Collection nation: One out of three consumers have debts in collection over the past year. A total of 77 million Americans are having problems managing their debt. 22 million consumers have zero credit.
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A recent report by the Urban Institute and Encore Capital Group’s Consumer Credit Research Institute has found some rather startling news about consumer debt in the United States. Over one third of consumers had some sort of debt in collection over the past year. Of course this coincides with the struggling employment growth that many are facing or the stagnant wages families are encountering. For a nation so reliant on debt, this is a big problem. Many people mistake access to debt as some form of wealth. Many working class families go deeper into debt to keep up the pretense that they are securely in the middle class when in fact, inflation is simply eroding their purchasing power. The data also shows that Americans are juggling a multitude of debt from mortgages, student loans, credit cards, auto loans, and other debt that once was rare. Now it would seem that debt is simply a way to keep buying things one cannot afford. So what does it say when 77 million Americans are having a tough time staying current on their debt payments?
Debt addicted nation
Most studies that I have seen show a middle class that is dwindling and many are trying to keep up a middle class lifestyle by simply going deeper into debt. The debts range from trivial to large:
“(Washington Post) The debts sent to collections ranged from $25 on the low end and to more than $125,000 on the high end. Many consumers were burned for relatively small amounts — about 10 percent of the debts were smaller than $125, Ratcliffe says. But the median debt, $1,350, is still pretty substantial, she adds.”
The median debt size in collection of $1,350 is large given that one third of Americans have zero dollars to their name. More importantly, we also know that half of this country is living to paycheck to paycheck treading on a financial high wire act. This problem spans across the nation:
What I find interesting is that the average household income here is rather high compared to the median household income of $50,000. What this tells us is that many people are once again living beyond their means. If you live in a household making $80,000 and buy a $400,000 home you are very likely living beyond your means. But the study also found that a large number of Americans are simply off the credit radar:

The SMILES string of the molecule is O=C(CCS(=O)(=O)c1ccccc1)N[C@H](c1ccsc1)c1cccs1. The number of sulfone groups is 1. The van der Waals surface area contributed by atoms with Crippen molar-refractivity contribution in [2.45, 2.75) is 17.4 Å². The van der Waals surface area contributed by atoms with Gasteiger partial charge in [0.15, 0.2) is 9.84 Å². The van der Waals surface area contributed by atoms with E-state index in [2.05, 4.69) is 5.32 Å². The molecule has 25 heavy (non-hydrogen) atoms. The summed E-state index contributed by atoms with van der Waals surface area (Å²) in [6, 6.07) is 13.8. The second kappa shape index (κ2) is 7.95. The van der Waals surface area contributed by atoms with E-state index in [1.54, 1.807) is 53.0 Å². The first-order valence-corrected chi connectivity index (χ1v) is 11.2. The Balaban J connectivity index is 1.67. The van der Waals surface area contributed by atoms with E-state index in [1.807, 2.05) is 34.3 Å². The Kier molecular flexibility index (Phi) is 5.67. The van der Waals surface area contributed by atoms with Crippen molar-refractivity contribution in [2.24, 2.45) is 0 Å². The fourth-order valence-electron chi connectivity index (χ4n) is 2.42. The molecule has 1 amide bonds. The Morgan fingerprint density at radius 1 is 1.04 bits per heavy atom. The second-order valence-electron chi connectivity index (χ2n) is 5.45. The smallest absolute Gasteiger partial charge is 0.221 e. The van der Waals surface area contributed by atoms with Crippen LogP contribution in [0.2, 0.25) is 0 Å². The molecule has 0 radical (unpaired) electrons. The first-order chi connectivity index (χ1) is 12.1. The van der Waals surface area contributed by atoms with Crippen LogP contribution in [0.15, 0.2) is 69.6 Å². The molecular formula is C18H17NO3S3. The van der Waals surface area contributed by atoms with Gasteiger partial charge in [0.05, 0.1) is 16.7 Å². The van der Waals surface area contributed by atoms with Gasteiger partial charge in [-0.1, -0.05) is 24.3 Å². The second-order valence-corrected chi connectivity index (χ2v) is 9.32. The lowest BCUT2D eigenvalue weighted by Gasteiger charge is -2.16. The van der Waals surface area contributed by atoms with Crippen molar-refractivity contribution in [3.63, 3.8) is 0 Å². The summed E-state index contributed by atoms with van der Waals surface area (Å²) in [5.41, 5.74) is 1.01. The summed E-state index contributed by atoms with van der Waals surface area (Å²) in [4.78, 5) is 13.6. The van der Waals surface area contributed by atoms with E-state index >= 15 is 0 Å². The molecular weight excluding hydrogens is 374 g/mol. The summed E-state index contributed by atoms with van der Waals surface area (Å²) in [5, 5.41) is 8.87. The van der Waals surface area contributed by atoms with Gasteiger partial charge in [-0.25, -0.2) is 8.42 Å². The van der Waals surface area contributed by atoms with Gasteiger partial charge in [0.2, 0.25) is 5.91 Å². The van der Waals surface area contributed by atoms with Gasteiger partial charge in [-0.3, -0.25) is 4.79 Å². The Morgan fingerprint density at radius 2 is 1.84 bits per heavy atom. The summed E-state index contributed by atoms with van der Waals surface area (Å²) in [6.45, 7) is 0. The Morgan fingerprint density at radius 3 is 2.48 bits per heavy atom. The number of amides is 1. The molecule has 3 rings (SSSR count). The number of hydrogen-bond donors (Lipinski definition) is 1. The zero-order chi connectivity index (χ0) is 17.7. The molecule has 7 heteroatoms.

“Researchers relied on a random sample of 7 million people with data reported to the credit bureaus in 2013 to estimate what share of the 220 million Americans with credit files have debts in collection. About 22 million low-income adults who did not have credit files were not represented in the study.”
Another 22 million Americans simply have no credit history at all. In a country where debt is your key pass into college, housing, and cars this will keep some of our country’s poor in a perpetual cycle of poverty.
The fact that so many Americans had debt in collection over the past year is startling especially when we consider that the stock market is near a record high and our unemployment rate continues to drop. A couple of points here. Much of the job growth has come via the low wage employment sectors. While wages are stagnant or falling, the cost of living is surging thanks to inflation induced by very generous banking policies. These policies have assisted in widening the gulf between the working class and a very small number of Americans that are cornering a large part of wealth in the nation. Next, the unemployment rate dropping is a sort of magicians trick since we have millions of Americans simply dropping out of the labor force.
Is this surprising? The total debt market in the US is now approaching $60 trillion:
Of this, total household debt is well above $13.1 trillion:
$1.2 trillion of this is student debt. Another large chunk of this is being made up of auto loans, many in the subprime category. So it should be no shock that this nation is having a tough time keeping current with their debts. Unlike large banks that can freeze accounting rules, the public is not afforded these privileges. Yet because of the public’s support or apathy, the banking system has been fully bailed out. Interestingly enough it is the same banking system banging on your doors to collect that $25 late payment. Shouldn’t we be knocking on Wall Street’s door for the same thing?